Powell later became associated with Alfred Hitchcock, Arthur

Rank, Michael Balcon and J. Arthur Rank . He made his first hit with his eccentric view of life in the Orkney islands in "The

Edge of the World."

Powell knew many of the great actors, directors and technicians who made the movies the folk tales of the 20th

century.

Powell's closest associate was the Hungarian writer Pressburg with whom he organized Archer Film Studios.One classic from this association was "The Red Shoes" which is arguably the finest ballet movie ever made!

Among other things Powell was:

a. A womanizer who wed several times and romanced the likes of actresses Deborah Kerr and Pamela Brown.

b. A novelist and a director who actually read books! His writing style is anecdotal and very readable!

c. Powell's love for film is manifest Even though British film culture turned its back on him following his controversial "Peeping Tom" in 1960 he never gave up his love for film, storytelling and art.

Powell is sadly little known on our side of the pond. He deserves to be better celebrated as one of the best film directors of the 20th century.

With the TCM cable channel's recent festival of his best movies the hope is that Powell will become better known and his

imperishable films enjoyed by a new generation of film fans.

This was a fine book to spend several hours perusing in the company of a grand old man of British and world cinema.
Natety
Good book, good subject, fairly well written in chatty style. Film is one of my interests and this man was at the forefront of the early UK and USA film direction with some great films.
Agarus
I rarely read bio's, this one is a gem. What a life, filled with surprising experiences and insight to living life to the fullest.
fetish
the voice of experience and the mind of a master... a great example of The Greatest Generation.
Fearlessrunner
He tells a fairly good story but it could have been told more succinctly and with a little more humility.
IGOT
This book was put together the day after I ordered, obviously a botched computer job. The font is minuscule, and it gets smaller at times. The page numbers in the notes do not agree with the real page numbers. I returned it promptly after I received it. I am now waiting to get it second-hand, since I still want to read it.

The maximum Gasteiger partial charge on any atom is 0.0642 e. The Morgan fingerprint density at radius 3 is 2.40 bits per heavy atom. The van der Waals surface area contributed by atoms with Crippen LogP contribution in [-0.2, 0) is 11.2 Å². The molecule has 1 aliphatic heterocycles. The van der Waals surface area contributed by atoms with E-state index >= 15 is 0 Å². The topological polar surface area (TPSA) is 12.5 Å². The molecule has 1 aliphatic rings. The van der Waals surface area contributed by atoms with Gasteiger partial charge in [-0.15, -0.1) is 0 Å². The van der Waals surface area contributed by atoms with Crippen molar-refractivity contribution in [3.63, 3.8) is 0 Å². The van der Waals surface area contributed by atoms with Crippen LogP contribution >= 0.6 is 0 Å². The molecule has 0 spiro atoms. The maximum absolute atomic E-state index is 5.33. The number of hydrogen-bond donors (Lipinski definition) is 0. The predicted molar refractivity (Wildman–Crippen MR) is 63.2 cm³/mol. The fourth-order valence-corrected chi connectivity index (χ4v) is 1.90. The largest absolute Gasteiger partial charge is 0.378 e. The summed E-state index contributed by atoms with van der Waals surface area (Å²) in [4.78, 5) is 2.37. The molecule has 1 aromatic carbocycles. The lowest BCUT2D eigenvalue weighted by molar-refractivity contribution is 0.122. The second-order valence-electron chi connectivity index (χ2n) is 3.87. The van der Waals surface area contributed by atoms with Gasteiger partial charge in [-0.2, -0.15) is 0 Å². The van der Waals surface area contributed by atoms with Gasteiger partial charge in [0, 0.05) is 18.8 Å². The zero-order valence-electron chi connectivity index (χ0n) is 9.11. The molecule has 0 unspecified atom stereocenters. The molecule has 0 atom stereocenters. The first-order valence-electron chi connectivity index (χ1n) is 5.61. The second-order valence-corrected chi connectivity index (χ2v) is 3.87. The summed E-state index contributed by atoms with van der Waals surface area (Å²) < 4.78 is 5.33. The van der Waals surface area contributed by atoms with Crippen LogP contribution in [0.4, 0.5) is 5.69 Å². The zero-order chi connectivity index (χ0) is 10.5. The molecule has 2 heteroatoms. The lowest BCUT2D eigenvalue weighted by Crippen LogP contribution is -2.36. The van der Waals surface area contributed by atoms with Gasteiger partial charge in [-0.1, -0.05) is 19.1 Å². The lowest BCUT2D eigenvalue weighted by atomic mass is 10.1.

For those interested in British cinema, Michael Powell needs no introduction as one-half of the filmmaking team of "The Archers", with the emigre Hungarian Emeric Pressburger as the other half. This book, the first part of Powell's autobiography, goes up through the initial release of "The Red Shoes", makes for an entertaining journey through the early years of British cinema, from his apprenticeship with Alfred Hitchcock through his "quota quickie" years of honing his craft on British B-films. Powell knows how to tell a story well in rather amazing detail, as he claimed to have total recall.

However, on at least one detail, at the risk of sounding trivial, his memory didn't quite match. Example: about "The Red Shoes", he gives the full name of the conductor Livy (played by Esmond Knight) as "Sir Edmund Livingstone", whereas in one shot of the film, Livy's full name is actually "Mr. Livingstone Montague". On other points, one has to keep in mind his selective memory. For example, he chooses not to mention the name of his first wife from his very short-lived first marriage, basically saying that "Her name was - well, what does it matter?" and that they were young and foolish. (For the record, Powell's first wife was Gloria Mary Rouger.) Likewise, during the filming of "Black Narcissus", Powell didn't mention the name of the actress with whom he was having an affair, simply saying that "my two mistresses, one ex and one current, were both working for me in the same picture". The "ex" was Deborah Kerr, of course, while the "current" was Kathleen Byron, whom Powell more explicitly mentioned in volume two of his autobiography.

More seriously, at the risk of stating the obvious, but necessarily precisely because the book is so well written, one has to keep in mind that this is Powell's own selective point of view, and not the "whole truth". One case is in Powell's tale of working with Albert Bassermann on "The Red Shoes". Powell expresses nothing but admiration for Bassermann, but paints a portrait of Bassermann's wife as a bit of a pill on the movie set. Powell obliquely tells of taking Bassermann's wife down a peg once, which caused Bassermann himself some distress, and for which Bassermann demanded of Powell an apology. If one reads Kevin Brownlow's biography of Emeric Pressburger, the tale is told rather differently, where apparently Powell was rather harsher towards Bassermann and his wife, to the point that Anton Walbrook was repelled by Powell's behavior and broke off working with Powell for a number of years.

Once one keeps in mind the need for several grains of salt in reading the book and checking the facts, however, the book is most definitely a rollicking good read.